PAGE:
ACE talked with Jeannette KUO about the difference between practicing in Switzerland and the United States, design competitions, sustainable flexibility and the the way architecture is taught at school.


ACE: From the US to Switzerland, can you tell us a bit more about the genesis of Karamuk Kuo, why you moved to Switzerland, and what are the main differences between practice in the US and Europe.  Jeannette KUO: "We started our practice in Switzerland because of the opportunities available in Europe that were not available to young architects in the US - the fair and open competition culture that allows young practices to get a foot in the door. Particularly in Switzerland, young offices can compete, win, and build a practice through the merit of their work and without the networking or prohibitive application processes of other countries that favour already established firms. And all of this for really important and impactful public, cultural, and even infrastructural projects that define our built environment. Projects such as schools, housing, and government buildings, that we would not have had access to at the start of our practice in the US.

ACE: For the architect Dominique Perrault "Competitions are always synonymous with discoveries”. In your view, are architectural competitions synonymous with opportunities; a platform of creativity and quality?

Jeannette KUO: "Absolutely. Competitions, especially those that are anonymously run and well-organised, ensure that the best idea often wins and not just the project with an established name behind it. Often great ideas are also recognised through the runner-up prizes—a financial incentive and a morale boost to the participating offices, but more importantly these also provide a transparency to the selection process that is essential in the interests of fairness.  At the same time, Competitions also promote a certain culture (Baukultur) where quality rises above other criteria. In fact, the architectural discourse in Switzerland happens through competitions, as we witness typologies being challenged, rethought, and improved through the years as practices egg each other on."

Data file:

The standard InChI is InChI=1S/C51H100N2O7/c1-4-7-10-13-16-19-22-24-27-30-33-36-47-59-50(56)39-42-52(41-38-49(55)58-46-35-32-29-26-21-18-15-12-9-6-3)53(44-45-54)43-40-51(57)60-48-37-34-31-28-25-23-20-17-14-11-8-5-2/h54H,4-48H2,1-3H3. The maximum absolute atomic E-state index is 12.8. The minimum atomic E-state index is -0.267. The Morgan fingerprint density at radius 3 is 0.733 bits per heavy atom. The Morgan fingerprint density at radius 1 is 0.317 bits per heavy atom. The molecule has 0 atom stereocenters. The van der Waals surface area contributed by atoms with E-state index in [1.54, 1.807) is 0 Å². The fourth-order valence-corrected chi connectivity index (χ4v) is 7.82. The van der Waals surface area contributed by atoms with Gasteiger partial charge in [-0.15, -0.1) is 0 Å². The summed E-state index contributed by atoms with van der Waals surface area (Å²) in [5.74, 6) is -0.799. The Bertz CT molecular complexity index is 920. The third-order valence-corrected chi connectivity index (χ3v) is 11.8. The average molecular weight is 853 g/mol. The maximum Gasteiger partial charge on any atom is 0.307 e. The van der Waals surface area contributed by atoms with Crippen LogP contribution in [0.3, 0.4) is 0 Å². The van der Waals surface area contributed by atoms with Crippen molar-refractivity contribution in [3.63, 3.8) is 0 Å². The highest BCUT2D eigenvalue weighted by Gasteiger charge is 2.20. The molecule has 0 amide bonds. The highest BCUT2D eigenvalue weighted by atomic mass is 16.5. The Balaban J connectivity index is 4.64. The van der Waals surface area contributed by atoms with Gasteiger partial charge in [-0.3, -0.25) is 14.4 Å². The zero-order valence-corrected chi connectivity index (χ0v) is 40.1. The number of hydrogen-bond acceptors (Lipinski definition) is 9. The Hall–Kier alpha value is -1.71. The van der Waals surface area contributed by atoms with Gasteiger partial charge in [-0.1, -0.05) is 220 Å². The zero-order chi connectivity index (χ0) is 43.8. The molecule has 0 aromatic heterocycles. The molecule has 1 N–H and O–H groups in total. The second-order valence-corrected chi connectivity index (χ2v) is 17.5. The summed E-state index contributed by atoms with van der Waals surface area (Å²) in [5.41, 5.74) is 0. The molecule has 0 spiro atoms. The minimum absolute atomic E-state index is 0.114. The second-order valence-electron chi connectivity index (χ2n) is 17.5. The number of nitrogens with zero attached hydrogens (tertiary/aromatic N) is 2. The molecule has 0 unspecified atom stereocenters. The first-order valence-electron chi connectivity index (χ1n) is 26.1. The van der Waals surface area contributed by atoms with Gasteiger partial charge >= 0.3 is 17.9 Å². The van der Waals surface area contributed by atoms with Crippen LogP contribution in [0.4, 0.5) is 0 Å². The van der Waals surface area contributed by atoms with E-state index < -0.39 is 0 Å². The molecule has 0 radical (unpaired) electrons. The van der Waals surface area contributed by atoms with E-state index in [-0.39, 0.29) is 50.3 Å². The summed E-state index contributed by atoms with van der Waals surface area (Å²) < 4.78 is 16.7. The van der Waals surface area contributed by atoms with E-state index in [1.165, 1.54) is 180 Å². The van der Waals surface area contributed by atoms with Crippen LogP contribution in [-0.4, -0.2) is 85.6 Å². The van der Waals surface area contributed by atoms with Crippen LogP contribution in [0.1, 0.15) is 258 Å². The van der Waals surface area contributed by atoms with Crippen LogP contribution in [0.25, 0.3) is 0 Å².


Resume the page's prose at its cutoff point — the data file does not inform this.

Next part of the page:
ACE: What differentiates your work from other contemporary practices, in general and more specifically in Switzerland?

Jeannette KUO: "Our work tends to emerge from the inside out. We design through a deep understanding of the given situation, be that typological, programmatic, cultural, or contextual and then try to rethink the pieces of the puzzle that allow us to push forward new relationships. Often our starting points might seem quite banal, perhaps a building code that many have taken for granted and stopped questioning, or a set of spatial relationships that seem mandated by conventions of the building type. But we always try to find opportunities to rethink and even radicalise these conventions. Very often we also pare down to the essential elements of architecture, an economy of means using structure and services as opportunities to explore spatial agendas. In that sense, our work does not immediately strike one as being flamboyant or extravagant but rather it introduces spatial richness and even grandness into everyday experiences by questioning the familiar.